A present president

Marc Lewis.

Many years ago, while still at university, a few mates and I went to watch the first rugby team play a match against their bitter rivals. The first XV had an incredibly strong team that season, who dominated most of their opponents until that point.

The second team however, was a different story. To say they were absolutely hopeless would be an understatement. They were a bunch of out of shape, hapless no-hopers, who at times looked like they would rather fight than play rugby.

The irony is that they often received a lot of support. Whether it was because their blundering, clumsy rugby was at times entertaining or because it was the traditional curtain raiser to the First’s match was still debatable. After a severe drubbing in the opening half, it seemed like another crushing result was on the cards—but in a strange turn of events, the first XV took a break from their pre-match warm up and came to watch the second half.

It was like their skills were magically transferred into the dreadful second team mates who turned the game around and heroically won the match. The presence of a superior power cannot be underestimated here. A similar story could be linked to the MTN Golden Lions at the moment.

Despite all the boardroom drama, losing their coach and their place in Super Rugby, the reigning Currie Cup champions find themselves on top of the log after six rounds. From a team that practically couldn’t buy a win in the southern hemisphere’s toughest rugby competition, they have managed to put their misfortunes and hardships aside and somehow beat the country’s top rugby unions.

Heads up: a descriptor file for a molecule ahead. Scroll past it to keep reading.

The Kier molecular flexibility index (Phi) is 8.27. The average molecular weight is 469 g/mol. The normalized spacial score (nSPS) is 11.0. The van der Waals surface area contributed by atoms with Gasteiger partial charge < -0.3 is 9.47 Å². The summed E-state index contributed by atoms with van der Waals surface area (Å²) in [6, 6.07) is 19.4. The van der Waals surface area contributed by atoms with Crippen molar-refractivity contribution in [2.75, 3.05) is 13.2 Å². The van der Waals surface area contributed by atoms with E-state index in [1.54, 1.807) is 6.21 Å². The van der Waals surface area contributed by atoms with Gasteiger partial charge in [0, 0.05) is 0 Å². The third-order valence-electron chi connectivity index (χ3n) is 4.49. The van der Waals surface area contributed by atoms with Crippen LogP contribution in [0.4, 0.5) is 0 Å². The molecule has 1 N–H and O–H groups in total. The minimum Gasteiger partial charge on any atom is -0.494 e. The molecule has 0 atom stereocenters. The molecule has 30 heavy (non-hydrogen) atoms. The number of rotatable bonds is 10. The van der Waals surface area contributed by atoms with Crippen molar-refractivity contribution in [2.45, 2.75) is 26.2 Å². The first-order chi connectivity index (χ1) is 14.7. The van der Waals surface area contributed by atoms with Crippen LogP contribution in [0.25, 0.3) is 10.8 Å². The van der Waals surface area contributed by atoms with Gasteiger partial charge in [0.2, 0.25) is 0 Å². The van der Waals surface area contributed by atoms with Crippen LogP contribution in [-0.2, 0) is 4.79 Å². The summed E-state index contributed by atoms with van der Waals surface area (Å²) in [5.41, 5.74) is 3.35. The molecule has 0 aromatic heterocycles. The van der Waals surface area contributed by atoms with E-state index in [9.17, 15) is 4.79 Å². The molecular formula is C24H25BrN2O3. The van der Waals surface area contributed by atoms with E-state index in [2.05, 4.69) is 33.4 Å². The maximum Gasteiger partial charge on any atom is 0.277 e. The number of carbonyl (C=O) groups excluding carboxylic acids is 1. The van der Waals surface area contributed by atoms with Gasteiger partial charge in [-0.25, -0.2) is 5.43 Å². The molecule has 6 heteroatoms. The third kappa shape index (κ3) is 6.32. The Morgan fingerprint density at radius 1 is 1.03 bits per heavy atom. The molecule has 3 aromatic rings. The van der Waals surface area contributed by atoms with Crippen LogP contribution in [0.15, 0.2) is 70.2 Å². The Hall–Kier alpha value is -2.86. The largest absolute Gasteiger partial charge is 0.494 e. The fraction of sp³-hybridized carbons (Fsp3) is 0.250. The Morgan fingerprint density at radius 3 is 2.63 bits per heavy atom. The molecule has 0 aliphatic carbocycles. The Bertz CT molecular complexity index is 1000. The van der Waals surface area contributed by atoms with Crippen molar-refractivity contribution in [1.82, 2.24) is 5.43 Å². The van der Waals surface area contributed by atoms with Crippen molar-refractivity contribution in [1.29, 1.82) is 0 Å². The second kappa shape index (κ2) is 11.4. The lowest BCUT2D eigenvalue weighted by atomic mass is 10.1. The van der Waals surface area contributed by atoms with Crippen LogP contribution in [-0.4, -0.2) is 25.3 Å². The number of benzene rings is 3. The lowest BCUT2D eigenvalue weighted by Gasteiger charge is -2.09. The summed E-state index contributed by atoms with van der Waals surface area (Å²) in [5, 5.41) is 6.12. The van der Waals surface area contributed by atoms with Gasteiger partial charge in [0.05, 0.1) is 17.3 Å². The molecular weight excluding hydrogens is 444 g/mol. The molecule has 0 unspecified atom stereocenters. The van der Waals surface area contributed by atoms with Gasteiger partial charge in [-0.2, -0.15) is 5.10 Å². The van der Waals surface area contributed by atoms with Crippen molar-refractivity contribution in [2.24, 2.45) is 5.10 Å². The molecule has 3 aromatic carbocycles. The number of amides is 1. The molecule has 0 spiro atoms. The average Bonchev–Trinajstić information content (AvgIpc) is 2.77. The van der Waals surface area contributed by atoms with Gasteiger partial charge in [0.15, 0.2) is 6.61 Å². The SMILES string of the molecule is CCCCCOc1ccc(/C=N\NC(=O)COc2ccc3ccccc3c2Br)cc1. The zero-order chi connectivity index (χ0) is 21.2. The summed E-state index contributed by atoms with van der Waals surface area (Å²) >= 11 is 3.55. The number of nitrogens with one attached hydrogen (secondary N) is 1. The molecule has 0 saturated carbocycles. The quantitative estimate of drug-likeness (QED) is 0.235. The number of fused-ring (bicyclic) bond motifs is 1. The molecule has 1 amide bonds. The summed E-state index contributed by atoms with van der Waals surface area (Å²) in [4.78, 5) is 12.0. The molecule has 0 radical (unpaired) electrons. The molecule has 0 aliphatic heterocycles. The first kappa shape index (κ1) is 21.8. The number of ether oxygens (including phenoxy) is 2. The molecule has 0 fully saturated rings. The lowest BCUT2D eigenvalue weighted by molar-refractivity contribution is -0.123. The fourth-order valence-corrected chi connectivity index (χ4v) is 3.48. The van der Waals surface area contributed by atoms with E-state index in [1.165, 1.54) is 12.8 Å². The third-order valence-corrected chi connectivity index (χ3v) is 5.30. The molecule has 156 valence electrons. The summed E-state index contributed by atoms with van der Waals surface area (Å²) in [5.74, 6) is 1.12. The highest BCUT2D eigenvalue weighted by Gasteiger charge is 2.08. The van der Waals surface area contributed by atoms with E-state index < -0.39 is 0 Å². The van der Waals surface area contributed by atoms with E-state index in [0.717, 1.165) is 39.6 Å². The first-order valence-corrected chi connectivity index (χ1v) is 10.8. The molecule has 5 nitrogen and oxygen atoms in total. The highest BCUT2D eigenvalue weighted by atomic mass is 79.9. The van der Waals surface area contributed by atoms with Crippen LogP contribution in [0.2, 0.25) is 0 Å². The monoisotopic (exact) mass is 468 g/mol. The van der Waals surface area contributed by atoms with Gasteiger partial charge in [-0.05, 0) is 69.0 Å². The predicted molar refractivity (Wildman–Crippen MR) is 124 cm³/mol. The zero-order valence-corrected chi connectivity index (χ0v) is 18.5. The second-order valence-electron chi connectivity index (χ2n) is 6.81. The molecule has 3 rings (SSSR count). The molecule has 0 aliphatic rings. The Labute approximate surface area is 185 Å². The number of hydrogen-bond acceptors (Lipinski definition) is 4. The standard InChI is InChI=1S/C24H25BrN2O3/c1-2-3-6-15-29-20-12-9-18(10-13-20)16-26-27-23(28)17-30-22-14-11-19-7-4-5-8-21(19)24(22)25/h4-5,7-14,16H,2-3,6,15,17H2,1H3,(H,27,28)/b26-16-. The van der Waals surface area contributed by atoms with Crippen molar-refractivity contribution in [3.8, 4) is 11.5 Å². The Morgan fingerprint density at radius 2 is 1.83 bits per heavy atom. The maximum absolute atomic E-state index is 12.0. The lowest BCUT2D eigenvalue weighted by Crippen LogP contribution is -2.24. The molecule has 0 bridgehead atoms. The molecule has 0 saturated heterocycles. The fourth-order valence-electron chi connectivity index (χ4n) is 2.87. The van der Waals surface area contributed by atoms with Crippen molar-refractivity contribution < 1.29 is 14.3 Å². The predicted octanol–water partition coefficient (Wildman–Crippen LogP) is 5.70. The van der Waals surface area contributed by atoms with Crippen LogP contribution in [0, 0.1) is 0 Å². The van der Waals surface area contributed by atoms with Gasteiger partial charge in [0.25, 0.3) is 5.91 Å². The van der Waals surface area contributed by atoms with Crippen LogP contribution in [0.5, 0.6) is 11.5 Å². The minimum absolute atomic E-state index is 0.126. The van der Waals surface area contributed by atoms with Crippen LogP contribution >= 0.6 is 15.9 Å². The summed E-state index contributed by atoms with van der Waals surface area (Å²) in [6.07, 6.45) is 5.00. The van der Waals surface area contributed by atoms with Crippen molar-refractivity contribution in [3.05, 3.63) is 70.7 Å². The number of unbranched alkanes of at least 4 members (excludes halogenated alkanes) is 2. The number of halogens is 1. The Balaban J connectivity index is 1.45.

One of the most stand-out features for me is the presence of Kevin De Klerk. The former Transvaal stalwart - described by many as an incredibly tough man in his playing days - has continuously backed his team all the way.

Realising his union is in turmoil, de Klerk is working hard to ensure international competition for his players to make up for the lack of Super Rugby in 2013. The president has even started making appearances at team announcements and hardly ever shies away from a boardroom-themed question.

By no means am I suggesting that de Klerk’s presence has magically lifted the team to another playing level, however, the presence of the unions president at matches, practices and press conferences will do the world of good for the players’ confidence and belief. Instead of de Klerk sitting in his ivory tower, he has chosen to adopt a ‘hands on approach’ and get stuck in. He’s setting a wonderful example for other president’s around the country and perhaps around the world as well.

You are never above your team, instead, you are a part of the team.

Take a bow Kevin De Klerk.

Marc Lewis is an Eyewitness News reporter.